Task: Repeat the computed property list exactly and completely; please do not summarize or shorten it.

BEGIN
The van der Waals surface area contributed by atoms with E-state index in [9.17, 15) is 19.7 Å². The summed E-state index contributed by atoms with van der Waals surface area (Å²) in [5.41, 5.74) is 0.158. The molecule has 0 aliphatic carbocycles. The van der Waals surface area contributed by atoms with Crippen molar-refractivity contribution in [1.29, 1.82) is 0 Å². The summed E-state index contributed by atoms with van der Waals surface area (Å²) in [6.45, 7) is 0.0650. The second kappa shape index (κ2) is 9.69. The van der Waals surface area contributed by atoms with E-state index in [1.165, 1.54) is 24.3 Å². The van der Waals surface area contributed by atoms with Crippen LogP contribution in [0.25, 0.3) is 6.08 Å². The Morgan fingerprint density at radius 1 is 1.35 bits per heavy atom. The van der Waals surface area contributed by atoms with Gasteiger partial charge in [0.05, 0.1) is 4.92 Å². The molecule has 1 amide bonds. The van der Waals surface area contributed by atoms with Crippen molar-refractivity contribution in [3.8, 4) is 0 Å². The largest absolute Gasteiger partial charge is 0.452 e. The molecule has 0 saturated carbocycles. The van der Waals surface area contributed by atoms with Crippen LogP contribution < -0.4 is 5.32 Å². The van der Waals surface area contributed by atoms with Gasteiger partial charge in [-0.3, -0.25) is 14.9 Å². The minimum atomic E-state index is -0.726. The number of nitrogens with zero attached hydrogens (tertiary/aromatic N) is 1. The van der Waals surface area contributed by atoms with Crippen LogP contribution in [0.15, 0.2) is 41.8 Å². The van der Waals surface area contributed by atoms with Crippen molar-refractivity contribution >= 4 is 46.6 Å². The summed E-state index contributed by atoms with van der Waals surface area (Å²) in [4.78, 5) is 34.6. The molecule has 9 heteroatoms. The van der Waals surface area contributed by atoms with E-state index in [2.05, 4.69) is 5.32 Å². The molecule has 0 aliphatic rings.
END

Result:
The van der Waals surface area contributed by atoms with E-state index in [9.17, 15) is 19.7 Å². The summed E-state index contributed by atoms with van der Waals surface area (Å²) in [5.41, 5.74) is 0.158. The molecule has 0 aliphatic carbocycles. The van der Waals surface area contributed by atoms with Crippen molar-refractivity contribution in [1.29, 1.82) is 0 Å². The summed E-state index contributed by atoms with van der Waals surface area (Å²) in [6.45, 7) is 0.0650. The second kappa shape index (κ2) is 9.69. The van der Waals surface area contributed by atoms with E-state index in [1.165, 1.54) is 24.3 Å². The van der Waals surface area contributed by atoms with Crippen LogP contribution in [0.25, 0.3) is 6.08 Å². The Morgan fingerprint density at radius 1 is 1.35 bits per heavy atom. The van der Waals surface area contributed by atoms with Gasteiger partial charge in [0.05, 0.1) is 4.92 Å². The molecule has 1 amide bonds. The van der Waals surface area contributed by atoms with Crippen molar-refractivity contribution in [3.8, 4) is 0 Å². The largest absolute Gasteiger partial charge is 0.452 e. The molecule has 0 saturated carbocycles. The van der Waals surface area contributed by atoms with Crippen LogP contribution < -0.4 is 5.32 Å². The van der Waals surface area contributed by atoms with Gasteiger partial charge in [-0.3, -0.25) is 14.9 Å². The minimum atomic E-state index is -0.726. The number of nitrogens with zero attached hydrogens (tertiary/aromatic N) is 1. The van der Waals surface area contributed by atoms with Crippen LogP contribution in [0.15, 0.2) is 41.8 Å². The van der Waals surface area contributed by atoms with Crippen molar-refractivity contribution >= 4 is 46.6 Å². The summed E-state index contributed by atoms with van der Waals surface area (Å²) in [4.78, 5) is 34.6. The molecule has 9 heteroatoms. The van der Waals surface area contributed by atoms with E-state index in [2.05, 4.69) is 5.32 Å². The molecule has 0 aliphatic rings.